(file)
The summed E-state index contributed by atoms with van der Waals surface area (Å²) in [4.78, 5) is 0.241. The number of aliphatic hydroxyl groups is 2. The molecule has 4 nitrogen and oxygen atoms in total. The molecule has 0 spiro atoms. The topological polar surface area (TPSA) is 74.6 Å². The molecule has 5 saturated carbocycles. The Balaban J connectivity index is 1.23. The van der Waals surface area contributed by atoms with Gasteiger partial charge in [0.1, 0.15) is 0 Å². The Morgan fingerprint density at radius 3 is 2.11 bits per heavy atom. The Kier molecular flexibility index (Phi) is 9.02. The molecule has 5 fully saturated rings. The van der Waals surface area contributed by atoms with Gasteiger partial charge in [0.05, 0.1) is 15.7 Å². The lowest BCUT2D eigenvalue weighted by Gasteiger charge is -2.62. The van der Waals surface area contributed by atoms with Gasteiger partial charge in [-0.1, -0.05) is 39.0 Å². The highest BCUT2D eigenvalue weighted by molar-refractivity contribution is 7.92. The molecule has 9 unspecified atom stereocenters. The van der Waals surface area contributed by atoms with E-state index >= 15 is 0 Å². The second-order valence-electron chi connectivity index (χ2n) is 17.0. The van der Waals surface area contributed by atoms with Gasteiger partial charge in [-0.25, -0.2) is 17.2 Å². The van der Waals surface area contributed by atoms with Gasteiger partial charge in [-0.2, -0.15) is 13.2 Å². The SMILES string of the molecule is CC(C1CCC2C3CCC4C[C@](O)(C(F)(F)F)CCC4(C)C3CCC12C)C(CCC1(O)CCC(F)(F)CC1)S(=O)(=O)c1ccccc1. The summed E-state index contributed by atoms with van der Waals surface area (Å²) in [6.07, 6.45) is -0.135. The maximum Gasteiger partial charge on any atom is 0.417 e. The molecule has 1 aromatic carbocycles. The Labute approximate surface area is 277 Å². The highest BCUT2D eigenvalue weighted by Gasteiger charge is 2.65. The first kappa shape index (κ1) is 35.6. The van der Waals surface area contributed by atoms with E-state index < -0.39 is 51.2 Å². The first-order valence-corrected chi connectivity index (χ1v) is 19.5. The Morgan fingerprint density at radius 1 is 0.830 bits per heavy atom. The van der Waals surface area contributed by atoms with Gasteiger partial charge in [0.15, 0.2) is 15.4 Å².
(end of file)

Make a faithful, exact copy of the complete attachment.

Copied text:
The summed E-state index contributed by atoms with van der Waals surface area (Å²) in [4.78, 5) is 0.241. The number of aliphatic hydroxyl groups is 2. The molecule has 4 nitrogen and oxygen atoms in total. The molecule has 0 spiro atoms. The topological polar surface area (TPSA) is 74.6 Å². The molecule has 5 saturated carbocycles. The Balaban J connectivity index is 1.23. The van der Waals surface area contributed by atoms with Gasteiger partial charge in [0.1, 0.15) is 0 Å². The Morgan fingerprint density at radius 3 is 2.11 bits per heavy atom. The Kier molecular flexibility index (Phi) is 9.02. The molecule has 5 fully saturated rings. The van der Waals surface area contributed by atoms with Gasteiger partial charge in [0.05, 0.1) is 15.7 Å². The lowest BCUT2D eigenvalue weighted by Gasteiger charge is -2.62. The van der Waals surface area contributed by atoms with Gasteiger partial charge in [-0.1, -0.05) is 39.0 Å². The highest BCUT2D eigenvalue weighted by molar-refractivity contribution is 7.92. The molecule has 9 unspecified atom stereocenters. The van der Waals surface area contributed by atoms with E-state index >= 15 is 0 Å². The second-order valence-electron chi connectivity index (χ2n) is 17.0. The van der Waals surface area contributed by atoms with Gasteiger partial charge in [-0.25, -0.2) is 17.2 Å². The van der Waals surface area contributed by atoms with Gasteiger partial charge in [-0.2, -0.15) is 13.2 Å². The SMILES string of the molecule is CC(C1CCC2C3CCC4C[C@](O)(C(F)(F)F)CCC4(C)C3CCC12C)C(CCC1(O)CCC(F)(F)CC1)S(=O)(=O)c1ccccc1. The summed E-state index contributed by atoms with van der Waals surface area (Å²) in [6.07, 6.45) is -0.135. The maximum Gasteiger partial charge on any atom is 0.417 e. The molecule has 1 aromatic carbocycles. The Labute approximate surface area is 277 Å². The highest BCUT2D eigenvalue weighted by Gasteiger charge is 2.65. The first kappa shape index (κ1) is 35.6. The van der Waals surface area contributed by atoms with E-state index < -0.39 is 51.2 Å². The first-order valence-corrected chi connectivity index (χ1v) is 19.5. The Morgan fingerprint density at radius 1 is 0.830 bits per heavy atom. The van der Waals surface area contributed by atoms with Gasteiger partial charge in [0.15, 0.2) is 15.4 Å².